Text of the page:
Where to Find the Best Gluten-Free Food in Tokyo

Theres no reason for gluten-free folk to miss out on Japanese classics when in Tokyo
There's no reason for gluten-free folk to miss out on Japanese classics when in Tokyo | Janesca / Unsplash
Rebecca Hallett

Freelance writer and editor

At first glance Japanese food might seem perfect for people who can’t eat gluten, with plenty of dishes based on rice rather than wheat. But you’ll quickly realise when travelling in Japan that, actually, it’s surprisingly hard to find gluten-free food.

Not only do most Japanese dishes contain soy sauce (which has wheat in it), but not many people have dietary restrictions in the country, so there are few allergy-friendly options. But things are changing, especially in the capital. Here are our top tips for finding gluten-free food in Japan, and some of the best gluten-free restaurants in Tokyo.

Vocabulary

The language barrier can feel intimidating in Japan, but luckily the key phrase here is borrowed from English: “gluten free” is pronounced “guruten furī”. To ask whether something is gluten free, simply ask “guruten furī desu ka?” To say that you’re allergic to it, the phrase is “guruten ni arerugī ga arimasu”, while “I’m coeliac” is “seriakku desu.”

You may find that the word “gluten” draws blank looks, though, in which case you can try asking about specific ingredients. Wheat is “komugi”, rye is “raimugi”, barley is “ōmugi” and oats are “ōtsumugi”. Also useful to know is “shōyu” for soy sauce, usually made with some wheat, and “tamari” for the traditionally gluten-free variety of soy sauce. To ask whether a dish contains a specific ingredient, the simplest sentence is “[ingredient] ga haite imasu ka?”

You can find Japanese allergy cards online, which explain exactly what you can’t eat; showing one in restaurants and cafés can be really helpful. Just make sure that it specifically mentions soy sauce, as many establishments may overlook this.

Apps and websites

There aren’t many comprehensive online resources for gluten-free travellers in Japan, but there are a few apps and websites which might help. Find Me Gluten Free is a good starting point, though note that it does include places which aren’t exclusively gluten free. It gives details of what you can expect, such as a specific kitchen area for handling gluten-free food, an allergen menu, and so on.

Another useful resource is Happy Cow, a site and app dedicated to vegan and vegetarian restaurants. Though not specifically aimed at allergen-friendly spots, you can search by keyword to find places with gluten-free options.

Tours

One of the best ways to remove the worry about where you can eat is to ask a tour guide or knowledgeable local, like the Local Insiders on Culture Trip’s Japan by Train Grand Tour. Obviously, package tours with rigid pre-decided itineraries are usually tough for people with allergies, but plenty of companies offer bespoke trips, tailor-made to meet your needs. Some, such as InsideJapan, can also work with you to create a self-guided itinerary, finding places where you can get delicious gluten-free food at each stop along your route.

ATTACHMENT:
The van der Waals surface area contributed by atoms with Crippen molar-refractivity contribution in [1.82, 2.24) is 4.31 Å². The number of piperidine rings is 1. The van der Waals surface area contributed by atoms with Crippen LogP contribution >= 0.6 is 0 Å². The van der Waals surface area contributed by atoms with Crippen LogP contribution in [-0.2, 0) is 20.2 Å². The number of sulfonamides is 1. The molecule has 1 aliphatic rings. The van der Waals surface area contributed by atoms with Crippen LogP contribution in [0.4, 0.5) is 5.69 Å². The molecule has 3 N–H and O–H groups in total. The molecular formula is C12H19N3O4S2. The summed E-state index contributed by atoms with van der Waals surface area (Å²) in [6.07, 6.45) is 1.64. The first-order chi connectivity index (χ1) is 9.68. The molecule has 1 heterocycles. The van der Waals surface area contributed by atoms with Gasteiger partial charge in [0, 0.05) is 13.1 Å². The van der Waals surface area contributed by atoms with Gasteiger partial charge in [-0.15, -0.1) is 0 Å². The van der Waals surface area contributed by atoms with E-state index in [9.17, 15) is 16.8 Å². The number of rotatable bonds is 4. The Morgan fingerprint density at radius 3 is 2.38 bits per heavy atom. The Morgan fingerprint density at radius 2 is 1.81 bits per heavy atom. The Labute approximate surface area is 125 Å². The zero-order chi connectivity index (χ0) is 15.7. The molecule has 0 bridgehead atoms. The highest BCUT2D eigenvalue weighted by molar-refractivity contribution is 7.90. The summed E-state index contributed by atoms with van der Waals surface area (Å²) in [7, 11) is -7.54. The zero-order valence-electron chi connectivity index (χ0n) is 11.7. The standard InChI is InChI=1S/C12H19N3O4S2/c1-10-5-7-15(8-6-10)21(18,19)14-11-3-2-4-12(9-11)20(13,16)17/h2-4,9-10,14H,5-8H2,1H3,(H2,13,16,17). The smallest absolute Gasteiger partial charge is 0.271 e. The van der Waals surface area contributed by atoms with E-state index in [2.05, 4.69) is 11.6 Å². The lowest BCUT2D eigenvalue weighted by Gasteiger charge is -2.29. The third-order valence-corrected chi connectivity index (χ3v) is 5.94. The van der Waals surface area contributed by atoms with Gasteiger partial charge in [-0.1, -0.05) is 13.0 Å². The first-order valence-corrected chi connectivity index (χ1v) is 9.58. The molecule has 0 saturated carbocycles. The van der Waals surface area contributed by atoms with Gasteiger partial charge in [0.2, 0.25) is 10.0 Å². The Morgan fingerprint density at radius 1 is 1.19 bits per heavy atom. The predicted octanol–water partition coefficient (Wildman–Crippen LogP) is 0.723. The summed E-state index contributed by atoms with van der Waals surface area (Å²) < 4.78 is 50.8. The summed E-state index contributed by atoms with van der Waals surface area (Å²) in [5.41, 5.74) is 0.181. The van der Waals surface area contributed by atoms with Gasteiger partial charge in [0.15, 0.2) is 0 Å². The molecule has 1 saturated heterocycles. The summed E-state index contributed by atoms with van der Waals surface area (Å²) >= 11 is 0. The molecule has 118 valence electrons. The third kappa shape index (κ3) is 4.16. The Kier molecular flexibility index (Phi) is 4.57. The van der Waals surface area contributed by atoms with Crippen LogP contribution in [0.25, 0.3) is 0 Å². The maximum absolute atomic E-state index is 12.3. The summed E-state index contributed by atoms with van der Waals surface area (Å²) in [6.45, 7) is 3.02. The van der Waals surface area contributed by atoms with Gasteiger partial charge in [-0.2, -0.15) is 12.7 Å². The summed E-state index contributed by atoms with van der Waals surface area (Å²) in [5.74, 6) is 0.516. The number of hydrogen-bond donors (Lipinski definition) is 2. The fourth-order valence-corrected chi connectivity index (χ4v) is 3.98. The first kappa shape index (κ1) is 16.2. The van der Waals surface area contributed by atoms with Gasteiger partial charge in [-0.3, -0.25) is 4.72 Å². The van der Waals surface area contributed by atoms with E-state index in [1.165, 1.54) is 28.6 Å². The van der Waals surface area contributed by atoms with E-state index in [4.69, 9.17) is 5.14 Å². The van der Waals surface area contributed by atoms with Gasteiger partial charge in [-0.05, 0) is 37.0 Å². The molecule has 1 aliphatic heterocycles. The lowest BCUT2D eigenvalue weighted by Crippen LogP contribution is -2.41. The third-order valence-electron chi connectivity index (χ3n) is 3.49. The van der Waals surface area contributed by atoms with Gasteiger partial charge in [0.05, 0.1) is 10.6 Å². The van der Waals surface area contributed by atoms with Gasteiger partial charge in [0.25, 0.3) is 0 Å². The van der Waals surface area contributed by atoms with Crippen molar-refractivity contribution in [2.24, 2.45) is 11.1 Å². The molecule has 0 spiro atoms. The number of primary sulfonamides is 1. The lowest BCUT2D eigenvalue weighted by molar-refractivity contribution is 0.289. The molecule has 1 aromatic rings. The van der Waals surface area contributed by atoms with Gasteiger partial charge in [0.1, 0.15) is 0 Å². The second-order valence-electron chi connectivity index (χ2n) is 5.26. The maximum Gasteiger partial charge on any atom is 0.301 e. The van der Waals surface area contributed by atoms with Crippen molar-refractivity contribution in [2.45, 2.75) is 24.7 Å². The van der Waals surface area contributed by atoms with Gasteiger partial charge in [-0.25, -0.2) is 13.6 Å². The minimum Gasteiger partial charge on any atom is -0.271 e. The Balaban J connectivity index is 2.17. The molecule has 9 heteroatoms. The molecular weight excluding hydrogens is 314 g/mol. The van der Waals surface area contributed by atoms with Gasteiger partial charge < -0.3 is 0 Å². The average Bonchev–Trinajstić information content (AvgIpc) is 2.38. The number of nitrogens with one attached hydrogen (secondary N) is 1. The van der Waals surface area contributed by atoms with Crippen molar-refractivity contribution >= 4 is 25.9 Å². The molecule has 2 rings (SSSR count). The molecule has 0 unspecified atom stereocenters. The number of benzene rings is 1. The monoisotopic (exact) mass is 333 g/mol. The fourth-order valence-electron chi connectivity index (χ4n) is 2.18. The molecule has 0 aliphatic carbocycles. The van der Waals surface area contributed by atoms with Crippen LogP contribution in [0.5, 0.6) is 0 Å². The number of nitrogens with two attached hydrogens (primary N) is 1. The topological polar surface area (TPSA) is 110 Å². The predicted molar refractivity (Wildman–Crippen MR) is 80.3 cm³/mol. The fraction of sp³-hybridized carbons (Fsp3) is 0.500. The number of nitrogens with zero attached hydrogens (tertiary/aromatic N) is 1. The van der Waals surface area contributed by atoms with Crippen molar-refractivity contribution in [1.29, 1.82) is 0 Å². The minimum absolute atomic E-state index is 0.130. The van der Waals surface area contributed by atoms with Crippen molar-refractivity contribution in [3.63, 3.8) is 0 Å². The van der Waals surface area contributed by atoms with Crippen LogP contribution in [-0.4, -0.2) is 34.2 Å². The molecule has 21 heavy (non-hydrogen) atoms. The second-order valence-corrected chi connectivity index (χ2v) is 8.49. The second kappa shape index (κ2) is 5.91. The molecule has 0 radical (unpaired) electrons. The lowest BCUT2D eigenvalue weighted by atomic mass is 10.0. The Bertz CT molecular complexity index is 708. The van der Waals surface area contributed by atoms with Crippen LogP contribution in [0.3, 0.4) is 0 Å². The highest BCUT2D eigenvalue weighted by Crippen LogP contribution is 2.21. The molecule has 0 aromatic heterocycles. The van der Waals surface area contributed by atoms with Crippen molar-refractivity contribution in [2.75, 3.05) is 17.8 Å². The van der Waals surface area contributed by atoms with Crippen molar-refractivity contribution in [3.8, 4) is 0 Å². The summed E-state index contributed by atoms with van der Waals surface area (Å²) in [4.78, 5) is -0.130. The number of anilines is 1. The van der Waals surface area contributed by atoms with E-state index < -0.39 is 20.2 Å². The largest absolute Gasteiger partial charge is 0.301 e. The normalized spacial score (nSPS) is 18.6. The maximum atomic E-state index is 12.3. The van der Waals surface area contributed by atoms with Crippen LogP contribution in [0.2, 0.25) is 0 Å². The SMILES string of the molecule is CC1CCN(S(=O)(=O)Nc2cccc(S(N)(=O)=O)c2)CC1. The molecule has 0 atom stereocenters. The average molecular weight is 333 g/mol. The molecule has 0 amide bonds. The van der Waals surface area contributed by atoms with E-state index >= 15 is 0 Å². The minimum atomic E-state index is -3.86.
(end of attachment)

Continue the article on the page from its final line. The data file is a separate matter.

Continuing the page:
Restaurants and cafés

Among Tokyo’s Michelin-starred restaurants, standing bars and neighbourhood cafés there are a few gluten-free gems. There may not be as many as you’d expect for a capital city, but the numbers are growing, and some districts are already forging ahead. Setagaya is a great place to base yourself, especially Shimokitazawa (just four stops from Shibuya on the Keio Inokashira train line), with its profusion of trendy coffee shops and independent cafés serving gluten-free food.

Falafel Brothers

This local Middle Eastern food chain has branches throughout Tokyo, but the original is in Roppongi. As well as the perfectly spiced falafel itself, the all-vegan menu has plenty of gluten-free options, and staff are generally well informed. You can eat in the store, or just grab a quick bite to take out – the falafel salad is the perennial favourite, unsurprisingly, and there are usually gluten-free cakes and cookies too.

Ramen Kousuke

Kousuke is one of the best spots for gluten-free ramen in Tokyo – unless you’re vegetarian, as like most ramen places, it uses broth based on a meaty stock. At the vending machine inside the small shop, select the tamari soup and hearty brown-rice noodles (both marked in English) for your gluten-free ramen, which will arrive quickly and with a large slice of chashu pork on top. The restaurant is just a few minutes’ walk from Sangenjaya station, with the entrance at what looks like the back, just up a side road.

Yakuzenshokudo Chabuzen

This small, friendly spot in a residential part of Shimokitazawa is focused on serving hearty, healthy meals – the name means “food therapy diner Chabuzen”. Everything on the menu here is vegetarian or vegan (and halal), and the many gluten-free options include ramen made with rice noodles. Try the “dragon” gluten-free ramen if you can’t decide.